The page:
New research finds people who seem very happy are perceived to be more naïve and gullible than their less-blissful counterparts. Overly cheerful individuals are also more likely to be exploited, receive bad advice and get taken advantage of.

Those may be counter-intuitive findings in an era when bookstores are bulging with guides on how to find and project happiness. But there are downsides to happiness that people haven’t carefully thought about, said Maurice Schweitzer, a co-author of the study and professor of operations, information and decisions at the Wharton School at the University of Pennsylvania.

“I think we’ve gotten a little carried away with the idea that we’re supposed to express happiness,” Schweitzer told TODAY. “What happens when people are too happy and what signals do we send with that?”

The signals may be that, in order to stay so joyful, very happy individuals are sheltering themselves from all the bad stuff happening in the world and they don’t think about things very deeply, which convinces people around them that they are naïve, according to the research.

Moderate happiness is expected and normal in North American cultures, Schweitzer noted. It’s those very high levels of expressed happiness that can trigger opportunistic behavior in others. That can be particularly dangerous in a work or business setting: Very giddy workers may seem unprepared to handle customer complaints, while managers may be seen “as easily persuaded, unknowledgeable, exploitable, or broadly ineffective,” the study notes.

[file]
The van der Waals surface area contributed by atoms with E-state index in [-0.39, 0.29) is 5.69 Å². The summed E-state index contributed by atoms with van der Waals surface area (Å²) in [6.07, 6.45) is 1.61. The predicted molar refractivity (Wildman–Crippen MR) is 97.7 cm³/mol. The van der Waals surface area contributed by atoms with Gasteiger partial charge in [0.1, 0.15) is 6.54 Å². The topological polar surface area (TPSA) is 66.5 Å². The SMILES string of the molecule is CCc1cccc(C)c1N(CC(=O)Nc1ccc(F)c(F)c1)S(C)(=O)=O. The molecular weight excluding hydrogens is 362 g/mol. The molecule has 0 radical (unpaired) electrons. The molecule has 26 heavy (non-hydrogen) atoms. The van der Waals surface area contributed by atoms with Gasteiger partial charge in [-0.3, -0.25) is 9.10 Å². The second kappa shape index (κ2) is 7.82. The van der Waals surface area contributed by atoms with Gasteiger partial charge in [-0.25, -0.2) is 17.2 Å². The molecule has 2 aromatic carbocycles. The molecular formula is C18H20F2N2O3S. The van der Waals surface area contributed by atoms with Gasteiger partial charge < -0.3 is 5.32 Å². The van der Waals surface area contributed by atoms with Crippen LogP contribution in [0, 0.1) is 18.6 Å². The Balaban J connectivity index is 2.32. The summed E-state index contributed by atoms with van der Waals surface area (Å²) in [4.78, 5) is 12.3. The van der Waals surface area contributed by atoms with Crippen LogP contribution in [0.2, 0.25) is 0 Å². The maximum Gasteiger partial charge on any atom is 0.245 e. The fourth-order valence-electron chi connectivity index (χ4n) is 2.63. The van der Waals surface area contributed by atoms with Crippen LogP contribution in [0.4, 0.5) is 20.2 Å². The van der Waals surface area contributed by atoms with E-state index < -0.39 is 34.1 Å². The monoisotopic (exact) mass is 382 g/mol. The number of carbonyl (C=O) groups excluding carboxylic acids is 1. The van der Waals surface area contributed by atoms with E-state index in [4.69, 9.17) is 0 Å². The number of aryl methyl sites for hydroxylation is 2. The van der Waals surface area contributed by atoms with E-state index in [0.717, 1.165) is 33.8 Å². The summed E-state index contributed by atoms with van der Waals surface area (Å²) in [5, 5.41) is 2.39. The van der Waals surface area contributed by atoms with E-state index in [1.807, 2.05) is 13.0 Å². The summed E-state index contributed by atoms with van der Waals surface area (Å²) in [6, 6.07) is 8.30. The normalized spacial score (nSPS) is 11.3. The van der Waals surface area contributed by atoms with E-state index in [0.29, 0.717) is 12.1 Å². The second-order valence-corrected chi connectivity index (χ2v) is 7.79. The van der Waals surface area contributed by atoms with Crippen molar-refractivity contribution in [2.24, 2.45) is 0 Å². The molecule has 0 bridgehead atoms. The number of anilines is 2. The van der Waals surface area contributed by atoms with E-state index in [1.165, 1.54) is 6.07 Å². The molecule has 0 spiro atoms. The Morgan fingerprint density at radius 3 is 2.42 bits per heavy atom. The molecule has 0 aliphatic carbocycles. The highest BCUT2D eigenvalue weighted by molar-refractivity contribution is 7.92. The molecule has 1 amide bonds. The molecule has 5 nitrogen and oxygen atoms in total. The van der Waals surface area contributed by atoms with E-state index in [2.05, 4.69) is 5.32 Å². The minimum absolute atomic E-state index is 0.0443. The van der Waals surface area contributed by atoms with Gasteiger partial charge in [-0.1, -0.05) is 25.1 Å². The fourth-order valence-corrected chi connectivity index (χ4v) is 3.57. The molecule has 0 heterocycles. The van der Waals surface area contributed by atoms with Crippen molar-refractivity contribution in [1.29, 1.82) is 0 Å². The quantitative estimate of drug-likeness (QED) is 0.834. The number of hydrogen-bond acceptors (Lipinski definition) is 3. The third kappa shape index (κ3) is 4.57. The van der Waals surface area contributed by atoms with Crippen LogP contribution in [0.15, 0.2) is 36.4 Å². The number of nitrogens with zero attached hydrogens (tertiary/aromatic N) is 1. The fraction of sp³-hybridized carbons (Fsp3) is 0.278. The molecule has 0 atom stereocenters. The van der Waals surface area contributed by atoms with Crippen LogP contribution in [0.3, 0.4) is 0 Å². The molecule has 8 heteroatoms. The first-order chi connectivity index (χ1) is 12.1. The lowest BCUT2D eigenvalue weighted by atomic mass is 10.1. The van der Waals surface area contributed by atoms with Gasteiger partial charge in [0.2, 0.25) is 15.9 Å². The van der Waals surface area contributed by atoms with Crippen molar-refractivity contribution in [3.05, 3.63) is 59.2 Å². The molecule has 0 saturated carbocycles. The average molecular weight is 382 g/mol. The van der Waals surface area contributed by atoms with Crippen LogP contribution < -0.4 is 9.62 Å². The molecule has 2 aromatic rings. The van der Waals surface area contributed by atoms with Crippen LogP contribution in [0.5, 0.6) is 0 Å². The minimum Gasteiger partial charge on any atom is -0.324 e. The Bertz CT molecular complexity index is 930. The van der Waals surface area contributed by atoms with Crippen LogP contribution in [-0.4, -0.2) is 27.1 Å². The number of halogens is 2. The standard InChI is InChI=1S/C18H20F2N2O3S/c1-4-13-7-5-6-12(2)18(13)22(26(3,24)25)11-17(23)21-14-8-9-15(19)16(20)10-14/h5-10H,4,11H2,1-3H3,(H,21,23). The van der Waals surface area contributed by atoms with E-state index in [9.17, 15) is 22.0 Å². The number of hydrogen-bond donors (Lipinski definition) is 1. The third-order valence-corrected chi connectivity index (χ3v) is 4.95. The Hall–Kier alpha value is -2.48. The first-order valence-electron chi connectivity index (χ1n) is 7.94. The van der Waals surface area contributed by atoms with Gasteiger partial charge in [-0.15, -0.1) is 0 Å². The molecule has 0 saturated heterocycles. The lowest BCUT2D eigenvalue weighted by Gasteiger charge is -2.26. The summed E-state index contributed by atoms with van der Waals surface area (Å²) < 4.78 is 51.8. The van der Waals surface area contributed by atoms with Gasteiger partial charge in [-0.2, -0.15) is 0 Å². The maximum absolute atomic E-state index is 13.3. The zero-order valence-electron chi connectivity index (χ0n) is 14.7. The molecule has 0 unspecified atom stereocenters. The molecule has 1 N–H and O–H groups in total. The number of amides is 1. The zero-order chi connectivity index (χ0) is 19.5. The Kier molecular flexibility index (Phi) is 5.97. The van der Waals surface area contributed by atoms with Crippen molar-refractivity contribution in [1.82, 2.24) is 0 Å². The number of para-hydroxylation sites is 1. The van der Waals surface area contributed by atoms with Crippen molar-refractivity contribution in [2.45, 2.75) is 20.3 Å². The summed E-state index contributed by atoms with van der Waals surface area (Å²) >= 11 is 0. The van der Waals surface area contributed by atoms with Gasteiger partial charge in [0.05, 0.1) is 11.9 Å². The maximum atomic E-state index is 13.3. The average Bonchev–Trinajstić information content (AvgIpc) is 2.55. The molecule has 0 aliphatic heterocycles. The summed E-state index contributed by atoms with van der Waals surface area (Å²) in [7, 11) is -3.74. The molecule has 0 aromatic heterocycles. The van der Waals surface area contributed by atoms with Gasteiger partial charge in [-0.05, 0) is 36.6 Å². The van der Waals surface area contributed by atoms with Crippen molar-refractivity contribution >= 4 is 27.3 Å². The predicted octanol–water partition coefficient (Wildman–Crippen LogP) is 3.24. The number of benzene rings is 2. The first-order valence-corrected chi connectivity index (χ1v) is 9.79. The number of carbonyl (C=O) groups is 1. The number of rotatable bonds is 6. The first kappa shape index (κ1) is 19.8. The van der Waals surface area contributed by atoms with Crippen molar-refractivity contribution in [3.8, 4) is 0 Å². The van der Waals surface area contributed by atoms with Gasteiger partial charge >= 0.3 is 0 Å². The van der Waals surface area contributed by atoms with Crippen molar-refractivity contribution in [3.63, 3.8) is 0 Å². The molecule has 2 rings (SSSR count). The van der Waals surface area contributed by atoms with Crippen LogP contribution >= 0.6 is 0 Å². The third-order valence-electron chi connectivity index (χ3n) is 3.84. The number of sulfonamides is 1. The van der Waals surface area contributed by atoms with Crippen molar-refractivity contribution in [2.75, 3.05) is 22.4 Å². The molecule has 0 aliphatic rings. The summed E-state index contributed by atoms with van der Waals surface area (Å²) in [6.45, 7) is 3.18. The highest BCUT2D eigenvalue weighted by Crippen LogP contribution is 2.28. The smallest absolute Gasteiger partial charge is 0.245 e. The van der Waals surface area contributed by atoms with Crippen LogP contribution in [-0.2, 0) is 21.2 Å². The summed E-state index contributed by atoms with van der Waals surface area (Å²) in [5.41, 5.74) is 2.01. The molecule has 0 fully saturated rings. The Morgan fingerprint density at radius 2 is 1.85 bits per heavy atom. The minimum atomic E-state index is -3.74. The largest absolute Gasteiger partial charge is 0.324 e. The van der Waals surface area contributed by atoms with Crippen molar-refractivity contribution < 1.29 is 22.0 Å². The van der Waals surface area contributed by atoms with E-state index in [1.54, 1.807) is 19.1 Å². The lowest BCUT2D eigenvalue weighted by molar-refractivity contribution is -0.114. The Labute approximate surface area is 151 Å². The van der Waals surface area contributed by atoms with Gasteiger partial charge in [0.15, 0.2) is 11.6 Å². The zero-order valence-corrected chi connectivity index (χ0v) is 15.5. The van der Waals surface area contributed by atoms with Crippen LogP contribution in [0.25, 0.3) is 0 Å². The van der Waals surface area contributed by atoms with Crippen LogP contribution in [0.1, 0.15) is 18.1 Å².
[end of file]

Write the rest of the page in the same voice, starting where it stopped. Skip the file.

other words for naive

How to be less naive

antonyms of naive

  • aware
  • experienced
  • intelligent
  • knowledgeable
  • sophisticated
  • leery
  • skeptical
  • wise

USE naive IN A SENTENCE

See how your sentence looks with different synonyms.

QUIZZES

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EXAMPLE SENTENCES FROM THE WEB

WORDS RELATED TO NAIVE

artless

  • direct
  • genuine
  • guileless
  • honest
  • ingenuous
  • innocent
  • naive
  • natural
  • open
  • plain
  • pure
  • sincere
  • straight
  • straightforward
  • talking turkey
  • true
  • unadorned
  • unaffected
  • uncontrived
  • unpretentious
  • unsophisticated
  • up front

callow

  • crude
  • green
  • guileless
  • inexperienced
  • infant
  • jejune
  • jellybean
  • juvenile
  • kid
  • low tech
  • naive
  • not dry behind ears
  • puerile
  • raw
  • sophomore
  • tenderfoot
  • unbaked
  • unfledged
  • unripe
  • unsophisticated
  • untrained
  • untried
  • young

careless

  • casual
  • modest
  • naive
  • natural
  • nonchalant
  • simple
  • unstudied

childish

  • adolescent
  • baby
  • babyish
  • callow
  • childlike
  • foolish
  • frivolous
  • green
  • infantile
  • infantine
  • innocent
  • jejune
  • juvenile
  • kid stuff
  • naive
  • puerile
  • unsophisticated
  • young
  • youthful

dewy-eyed

  • dovelike
  • green
  • inexperienced
  • naive
  • pure
  • sinless
  • uncorrupted
  • undefiled
  • unworldly
  • wide-eyed

dupable

  • exploitable
  • foolish
  • gullible
  • naive
  • simple
  • susceptible
  • unsuspecting

WORD OF THE DAY

bricolage noun | [bree-k uh – lahzh , brik- uh – ] SEE DEFINITION